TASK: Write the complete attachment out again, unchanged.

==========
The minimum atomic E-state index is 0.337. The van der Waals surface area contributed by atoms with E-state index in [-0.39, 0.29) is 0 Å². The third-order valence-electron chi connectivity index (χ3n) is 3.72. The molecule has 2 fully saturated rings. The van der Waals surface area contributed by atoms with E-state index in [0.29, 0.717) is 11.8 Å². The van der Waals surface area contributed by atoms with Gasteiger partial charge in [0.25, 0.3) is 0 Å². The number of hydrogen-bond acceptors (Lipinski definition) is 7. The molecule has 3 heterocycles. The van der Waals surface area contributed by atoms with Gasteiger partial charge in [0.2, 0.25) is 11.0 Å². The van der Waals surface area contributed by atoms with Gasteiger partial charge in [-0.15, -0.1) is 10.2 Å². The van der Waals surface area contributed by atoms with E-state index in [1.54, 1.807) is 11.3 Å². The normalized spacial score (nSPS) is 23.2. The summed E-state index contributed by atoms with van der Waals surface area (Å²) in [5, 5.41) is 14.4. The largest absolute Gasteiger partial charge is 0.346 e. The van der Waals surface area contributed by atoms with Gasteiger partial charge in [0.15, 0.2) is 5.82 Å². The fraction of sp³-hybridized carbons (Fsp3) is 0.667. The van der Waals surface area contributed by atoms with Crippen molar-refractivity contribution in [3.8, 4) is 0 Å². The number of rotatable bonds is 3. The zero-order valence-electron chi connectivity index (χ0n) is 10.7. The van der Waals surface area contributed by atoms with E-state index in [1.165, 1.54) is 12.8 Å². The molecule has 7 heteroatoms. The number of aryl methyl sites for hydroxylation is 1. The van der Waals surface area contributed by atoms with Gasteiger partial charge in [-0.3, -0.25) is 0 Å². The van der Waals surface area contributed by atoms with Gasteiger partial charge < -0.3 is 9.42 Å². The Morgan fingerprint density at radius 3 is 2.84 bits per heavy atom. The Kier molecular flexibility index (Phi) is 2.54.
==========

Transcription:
The minimum atomic E-state index is 0.337. The van der Waals surface area contributed by atoms with E-state index in [-0.39, 0.29) is 0 Å². The third-order valence-electron chi connectivity index (χ3n) is 3.72. The molecule has 2 fully saturated rings. The van der Waals surface area contributed by atoms with E-state index in [0.29, 0.717) is 11.8 Å². The van der Waals surface area contributed by atoms with Gasteiger partial charge in [0.25, 0.3) is 0 Å². The number of hydrogen-bond acceptors (Lipinski definition) is 7. The molecule has 3 heterocycles. The van der Waals surface area contributed by atoms with Gasteiger partial charge in [0.2, 0.25) is 11.0 Å². The van der Waals surface area contributed by atoms with Gasteiger partial charge in [-0.15, -0.1) is 10.2 Å². The van der Waals surface area contributed by atoms with E-state index in [1.54, 1.807) is 11.3 Å². The normalized spacial score (nSPS) is 23.2. The summed E-state index contributed by atoms with van der Waals surface area (Å²) in [5, 5.41) is 14.4. The largest absolute Gasteiger partial charge is 0.346 e. The van der Waals surface area contributed by atoms with Gasteiger partial charge in [0.15, 0.2) is 5.82 Å². The fraction of sp³-hybridized carbons (Fsp3) is 0.667. The van der Waals surface area contributed by atoms with Crippen molar-refractivity contribution in [3.8, 4) is 0 Å². The number of rotatable bonds is 3. The zero-order valence-electron chi connectivity index (χ0n) is 10.7. The van der Waals surface area contributed by atoms with E-state index in [1.165, 1.54) is 12.8 Å². The molecule has 7 heteroatoms. The number of aryl methyl sites for hydroxylation is 1. The van der Waals surface area contributed by atoms with Gasteiger partial charge in [-0.3, -0.25) is 0 Å². The van der Waals surface area contributed by atoms with Gasteiger partial charge < -0.3 is 9.42 Å². The Morgan fingerprint density at radius 3 is 2.84 bits per heavy atom. The Kier molecular flexibility index (Phi) is 2.54.